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New Digital Currency Bases Value On Reputation 100

An anonymous reader writes: If digital currencies are fundamentally different than physical ones, why do they work in the same way? That's a question being asked by Couchbase co-founder J. Chris Anderson, who's building a currency and transaction system where reputation is the fundamental unit of value. "Unlike with bitcoin—which keeps its currency scarce by rewarding it only to those who participate in what amounts to a race to solve complex cryptographic puzzles—anyone will be able to create a new Document Coin anytime they want. The value of each coin will be completely subjective, depending on who creates the coin and why. 'For example, the coin my disco singer friend created and gave me at my barbeque might be what gets me past the rope at the club,' Anderson says. A coin minted by tech pundit Tim O'Reilly might be highly prized in Silicon Valley circles, but of little interest to musicians. 'It's a bit like a combination of a social network with baseball trading.'" Anderson isn't aiming to supplant Bitcoin, or even challenge the money-exchange model that drives society. But he's hoping it will change the way people think about currency, and open up new possibilities for how we interact with each other.
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New Digital Currency Bases Value On Reputation

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  • That's Ripple (Score:4, Informative)

    by IamTheRealMike ( 537420 ) on Saturday July 19, 2014 @11:01AM (#47488795)

    Ripple, before the name was bought by a Silicon Valley company and changed into something a bit different, was more or less exactly this.

    There's a video on the original web page [] that explains this concept quite nicely. You could set up debt relationships between people and denominated in any currency, including ones you invent on the fly like hours of The Real Mike's time. However it never really took off in a big way, perhaps because it was rather complicated, and bootstrapping such a system from the internet (full of strangers who don't know each other, don't trust each other and may not even exist) is presumably very difficult.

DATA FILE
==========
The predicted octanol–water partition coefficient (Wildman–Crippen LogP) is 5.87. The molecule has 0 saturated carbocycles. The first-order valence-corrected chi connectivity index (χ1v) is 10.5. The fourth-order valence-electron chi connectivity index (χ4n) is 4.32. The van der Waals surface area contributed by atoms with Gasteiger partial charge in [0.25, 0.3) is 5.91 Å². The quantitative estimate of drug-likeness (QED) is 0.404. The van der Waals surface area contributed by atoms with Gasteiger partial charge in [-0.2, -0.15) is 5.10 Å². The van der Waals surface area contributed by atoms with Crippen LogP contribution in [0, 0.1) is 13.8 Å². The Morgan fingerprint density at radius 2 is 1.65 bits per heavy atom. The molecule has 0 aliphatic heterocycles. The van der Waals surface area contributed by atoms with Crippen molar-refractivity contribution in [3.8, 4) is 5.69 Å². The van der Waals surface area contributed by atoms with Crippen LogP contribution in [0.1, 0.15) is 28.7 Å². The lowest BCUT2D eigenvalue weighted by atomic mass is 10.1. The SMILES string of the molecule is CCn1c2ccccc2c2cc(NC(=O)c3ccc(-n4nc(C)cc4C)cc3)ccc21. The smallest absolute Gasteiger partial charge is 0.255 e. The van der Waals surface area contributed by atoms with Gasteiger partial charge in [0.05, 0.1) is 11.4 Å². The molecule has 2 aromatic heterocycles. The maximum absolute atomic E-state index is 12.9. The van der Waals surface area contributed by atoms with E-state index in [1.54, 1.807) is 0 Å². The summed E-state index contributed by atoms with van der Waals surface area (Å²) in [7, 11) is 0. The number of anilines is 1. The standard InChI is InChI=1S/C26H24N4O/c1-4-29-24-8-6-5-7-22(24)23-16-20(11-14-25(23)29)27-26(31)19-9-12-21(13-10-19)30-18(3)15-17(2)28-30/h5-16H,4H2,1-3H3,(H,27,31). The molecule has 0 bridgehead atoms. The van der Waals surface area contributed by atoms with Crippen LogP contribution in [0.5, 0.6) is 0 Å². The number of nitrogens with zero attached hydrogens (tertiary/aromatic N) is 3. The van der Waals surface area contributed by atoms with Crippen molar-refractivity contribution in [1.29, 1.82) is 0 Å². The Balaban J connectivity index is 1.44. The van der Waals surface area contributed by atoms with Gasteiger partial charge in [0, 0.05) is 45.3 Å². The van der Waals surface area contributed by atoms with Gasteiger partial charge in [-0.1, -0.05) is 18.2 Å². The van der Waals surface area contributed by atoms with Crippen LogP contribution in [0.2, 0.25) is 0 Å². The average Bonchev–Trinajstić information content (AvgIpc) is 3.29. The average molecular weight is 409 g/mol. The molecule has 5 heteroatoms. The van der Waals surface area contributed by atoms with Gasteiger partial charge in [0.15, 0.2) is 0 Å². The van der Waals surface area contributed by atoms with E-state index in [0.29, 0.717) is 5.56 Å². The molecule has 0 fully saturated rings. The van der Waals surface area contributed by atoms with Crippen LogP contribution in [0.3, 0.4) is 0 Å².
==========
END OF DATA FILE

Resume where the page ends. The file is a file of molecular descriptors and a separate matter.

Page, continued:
However if the concept sounds interesting you could do worse than check out the original thinking by Ryan Fugger behind Ripple. Satoshi once told me that Ripple was interesting because it was the only system that does something with trust other than centralise it.

  • Cory thought of this (Score:4, Informative)

    by Ultra64 ( 318705 ) on Saturday July 19, 2014 @11:13AM (#47488847)

    Cory Doctorow wrote a story where reputation acts as money: []

  • by Antique Geekmeister ( 740220 ) on Saturday July 19, 2014 @12:05PM (#47489095)

    Or the way it _doesn't_ work, I'm afraid.

    Inventing new, private currencies seems designed for abuse, and the harvesting of all money in the system by arbitrage traders with no practical regulation or control of the abuse. Such "non-currencies" have been tried before, and are inevitably brought down by one of these factors:

            Governments concerned about taxes not being collected on the barter scrip.
            Arbitrage abuse bleeding all the value out of the relevant currencies and destroying smaller investors.
            Fraud by the central scrip maintainers.

    All of these occurred with the "company scrip" that was used by many railroads to pay workers and tie their economy to the "company store" in the US expansion west.

  • Re:That's Ripple (Score:4, Informative)

    by TheRaven64 ( 641858 ) on Saturday July 19, 2014 @01:59PM (#47489731) Journal
    Not really. Whuffle is more sensible as a currency concept - it's fungible. There's no difference in how you can use Whuffle based on who gave it to you. There are some interesting economics papers based on the idea that anyone can create a mint and the value of its currency would be tracked based on the reputation of the person.

When you are working hard, get up and retch every so often.